In our time of heated debate, wisdom can stem from unusual sources. Ian Fleming is best known as the creator of James Bond, but he also had a quirky view of the world, with surprising resonance for our time.
Over half-a-century ago, on October 9, 1959, The Spectator published a piece by Mr. Fleming, immodestly titled, “If I were prime minister”. Filled with all manner of upper-crust curmudgeoness (“I vote Conservative rather than Labour, mainly because the Conservatives have bigger bottoms and I believe that big bottoms make for better government than scrawny ones”), it was way ahead of its time.
Going against class, he promised to abolish all expense accounts, “and other forms of fiscal chicanery”. Company cars, “whether Rolls-Royces or Fords”, had to have their corporate owner posted prominently so that if it “was seen disgorging a load of mink and cigar smoke in theatreland in the evening, any of the company’s shareholders who happened to be a witness could, if he wanted, ask the company to justify the use of a company vehicle.”
Fleming had ideas for the other end of the economic spectrum as well. That year he called for a minimum wage for all industries; it was not actually instituted in Britain till 1999, forty years later. To boost productivity, there would also be “rapidly mounting merit bonuses for real work in either quantity or quality.”
Bond’s creator had a curious and far reaching intellect. A born patrician, Fleming loved cars—the showier the better—but hated the effects of industrialization. Accordingly, he denounced the internal combustion engine and especially, the pollution it caused, long before we had CAFÉ standards. He called the internal combustion engine a “ridiculous steam-age contraption which turns only a modest proportion of fuel into energy and spews the rest out in the form of petrol vapour of a more or less solid consistency.” Predicting climate change’s effects, he wrote, “When there is no wind, this lies in a dense layer in our streets and we breathe it in day and night. It then rises into the upper atmosphere, where I am told, it forms a kind of envelope round the world which has the effect of interfering with the beneficial rays of the sun.” In blunt language, he concluded, “the petrol engine is obviously a noxious and noisy machine….” Fleming’s solution to this mother of all climate change producers: he “would gradually abolish and replace it by some form of electric motor.” We still haven’t caught up with this idea, but we are on the verge.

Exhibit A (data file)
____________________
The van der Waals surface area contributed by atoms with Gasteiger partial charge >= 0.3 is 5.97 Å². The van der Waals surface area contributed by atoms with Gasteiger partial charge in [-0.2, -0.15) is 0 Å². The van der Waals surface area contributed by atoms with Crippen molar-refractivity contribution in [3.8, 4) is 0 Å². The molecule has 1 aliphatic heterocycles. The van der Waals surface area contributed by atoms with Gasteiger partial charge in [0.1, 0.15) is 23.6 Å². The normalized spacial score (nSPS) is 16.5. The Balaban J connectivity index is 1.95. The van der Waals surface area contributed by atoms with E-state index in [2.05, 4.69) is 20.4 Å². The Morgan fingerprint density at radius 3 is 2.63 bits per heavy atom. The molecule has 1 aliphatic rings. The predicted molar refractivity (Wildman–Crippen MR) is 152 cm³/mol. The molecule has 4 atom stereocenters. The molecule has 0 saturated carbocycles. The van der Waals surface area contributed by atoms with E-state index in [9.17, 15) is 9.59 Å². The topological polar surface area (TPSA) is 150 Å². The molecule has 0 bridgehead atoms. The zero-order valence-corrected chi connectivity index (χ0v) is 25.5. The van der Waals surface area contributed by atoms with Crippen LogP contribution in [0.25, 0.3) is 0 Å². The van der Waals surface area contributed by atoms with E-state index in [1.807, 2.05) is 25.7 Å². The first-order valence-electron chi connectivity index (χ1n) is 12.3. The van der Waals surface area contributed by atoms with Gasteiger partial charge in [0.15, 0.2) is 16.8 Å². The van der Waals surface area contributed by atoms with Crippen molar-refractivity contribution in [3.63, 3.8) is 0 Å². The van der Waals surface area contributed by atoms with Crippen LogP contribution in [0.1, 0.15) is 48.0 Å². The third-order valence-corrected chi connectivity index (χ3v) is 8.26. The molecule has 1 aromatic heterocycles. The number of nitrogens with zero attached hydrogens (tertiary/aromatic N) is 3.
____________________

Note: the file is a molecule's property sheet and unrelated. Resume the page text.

One reform with potentially widespread effects was the quarterly production of a government publication, Hazard. Without editorial comment it would provide the latest information on the ill-effects of tobacco, drinking to excess, white bread, and refined sugar. Auto accident figures would be covered in detail, and where a product was the cause, the name of the manufacturer would be listed.
Finally, anticipating the Brexit debate, he called for openness across borders, for the increased movement of people within the Commonwealth, and also suggested “less fried food for the constipated masses.”
Written a year before John F. Kennedy got elected president, Fleming’s ideas on how society could function might have been even more far-sighted than the plots of his Bond novels. Solutions to our problems are not new. We just have to enact them.
Addendum to the piece on the London fire: the management company that runs the building and handled a renovation in 2014, chose the flammable cladding over a safe, zinc version, to save 298,368 pounds or $380,000.
In addition, Nick Paget-Brown, a Tory, resigned as head of the local council (but kept his seat on the board). This came after he tried to exclude reporters from a Council meeting, after they had obtained a court order mandating their right to attend.